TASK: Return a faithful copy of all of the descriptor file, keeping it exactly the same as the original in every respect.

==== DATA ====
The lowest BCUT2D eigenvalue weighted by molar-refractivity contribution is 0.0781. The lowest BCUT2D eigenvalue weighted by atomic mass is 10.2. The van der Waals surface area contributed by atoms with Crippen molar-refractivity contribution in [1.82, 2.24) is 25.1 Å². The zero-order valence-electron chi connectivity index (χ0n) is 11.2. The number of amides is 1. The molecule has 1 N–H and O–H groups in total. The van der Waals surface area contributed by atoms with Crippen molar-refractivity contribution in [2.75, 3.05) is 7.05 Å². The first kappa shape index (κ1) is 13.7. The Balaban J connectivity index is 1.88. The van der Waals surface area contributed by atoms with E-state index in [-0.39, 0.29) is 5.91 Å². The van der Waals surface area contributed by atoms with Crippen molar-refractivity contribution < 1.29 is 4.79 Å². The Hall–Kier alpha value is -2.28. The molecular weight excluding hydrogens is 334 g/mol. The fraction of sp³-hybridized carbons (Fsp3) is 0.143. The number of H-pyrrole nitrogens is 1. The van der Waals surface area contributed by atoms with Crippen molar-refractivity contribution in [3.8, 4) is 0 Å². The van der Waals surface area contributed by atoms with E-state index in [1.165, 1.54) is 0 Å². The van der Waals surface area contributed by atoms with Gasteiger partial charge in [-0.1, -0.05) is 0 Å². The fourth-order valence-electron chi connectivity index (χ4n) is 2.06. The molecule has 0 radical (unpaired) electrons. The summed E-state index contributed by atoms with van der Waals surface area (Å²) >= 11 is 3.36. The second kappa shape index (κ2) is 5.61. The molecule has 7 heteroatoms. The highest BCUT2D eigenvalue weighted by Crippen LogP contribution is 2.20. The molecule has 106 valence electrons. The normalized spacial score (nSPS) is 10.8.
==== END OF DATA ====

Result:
The lowest BCUT2D eigenvalue weighted by molar-refractivity contribution is 0.0781. The lowest BCUT2D eigenvalue weighted by atomic mass is 10.2. The van der Waals surface area contributed by atoms with Crippen molar-refractivity contribution in [1.82, 2.24) is 25.1 Å². The zero-order valence-electron chi connectivity index (χ0n) is 11.2. The number of amides is 1. The molecule has 1 N–H and O–H groups in total. The van der Waals surface area contributed by atoms with Crippen molar-refractivity contribution in [2.75, 3.05) is 7.05 Å². The first kappa shape index (κ1) is 13.7. The Balaban J connectivity index is 1.88. The van der Waals surface area contributed by atoms with E-state index in [-0.39, 0.29) is 5.91 Å². The van der Waals surface area contributed by atoms with Crippen molar-refractivity contribution < 1.29 is 4.79 Å². The Hall–Kier alpha value is -2.28. The molecular weight excluding hydrogens is 334 g/mol. The fraction of sp³-hybridized carbons (Fsp3) is 0.143. The number of H-pyrrole nitrogens is 1. The van der Waals surface area contributed by atoms with Crippen molar-refractivity contribution in [3.8, 4) is 0 Å². The van der Waals surface area contributed by atoms with E-state index in [1.165, 1.54) is 0 Å². The van der Waals surface area contributed by atoms with Gasteiger partial charge in [-0.1, -0.05) is 0 Å². The fourth-order valence-electron chi connectivity index (χ4n) is 2.06. The molecule has 0 radical (unpaired) electrons. The summed E-state index contributed by atoms with van der Waals surface area (Å²) >= 11 is 3.36. The second kappa shape index (κ2) is 5.61. The molecule has 7 heteroatoms. The highest BCUT2D eigenvalue weighted by Crippen LogP contribution is 2.20. The molecule has 106 valence electrons. The normalized spacial score (nSPS) is 10.8.